Politics in the digital age 

Politics in the digital age

This past election cycle rewrote the rules for digital campaigning.

Most media coverage, especially after the election, has focused on how a brand of digital terrorism – viral campaigns based on fake news stories, fueled by fake social media accounts and hacked computers – put before voters a mix of negative messages and falsehoods that had a huge impact on the U.S. presidential campaign.

In the digital world, Google knows who you are, Amazon knows what you buy, but what campaigns care about is how you vote.  And that’s where digital voter file targeting comes in.

This is a massive concern, one that we now know infected the Brexit vote in England and the French presidential election.

But it isn’t exactly above-board activity that is transferable to traditional political campaigns.ca120-draft1

The real change for legitimate, rule-abiding political campaigns was more under the radar.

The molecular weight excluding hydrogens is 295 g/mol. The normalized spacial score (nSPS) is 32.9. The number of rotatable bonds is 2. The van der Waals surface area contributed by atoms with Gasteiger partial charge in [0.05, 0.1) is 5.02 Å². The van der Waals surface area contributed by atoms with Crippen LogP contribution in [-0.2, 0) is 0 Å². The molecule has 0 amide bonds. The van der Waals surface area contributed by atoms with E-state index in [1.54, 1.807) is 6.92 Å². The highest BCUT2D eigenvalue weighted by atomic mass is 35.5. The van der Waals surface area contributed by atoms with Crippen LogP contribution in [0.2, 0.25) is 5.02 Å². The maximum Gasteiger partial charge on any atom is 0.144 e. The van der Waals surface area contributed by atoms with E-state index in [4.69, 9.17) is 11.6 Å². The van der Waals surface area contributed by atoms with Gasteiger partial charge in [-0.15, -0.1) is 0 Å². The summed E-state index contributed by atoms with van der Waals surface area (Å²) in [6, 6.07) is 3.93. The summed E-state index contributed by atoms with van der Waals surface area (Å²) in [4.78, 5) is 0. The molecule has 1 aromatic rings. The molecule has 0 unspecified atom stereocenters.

Digital campaigning was quietly transformed from the historic “virtual billboard” kind of targeting — where a candidate buys a banner ad on a local newspaper website and hopes that voters see it — into one that strategically, specifically and directly targeted voters.

This can be thought of as the transition from littering a neighborhood with generic lawn signs to direct mail targeting with messages tailored to each voter.

In the digital world, Google knows who you are, Amazon knows what you buy, but what campaigns care about is how you vote.  And that’s where digital voter file targeting comes in. (Ed’s Note: For a discussion of digital campaigning with the author, click here for the Capitol Weekly podcast.

But, with digital, instead of making precinct walk kits or sending the data to a printer, they send it to a digital match vendor.

Throughout the election cycle this was a means of campaigning that grew significantly, with some campaigns spending 35% or more of their budget on targeted digital.

How it Works
Digital targeting to the voter file begins with the same tools campaigns use to target mailings or precinct walks. And that’s why campaigns love it.

Consultants use their polling and experience to define their targets by vote history, ethnicity, language, age, vote-by-mail status, or income and education levels, among other factors.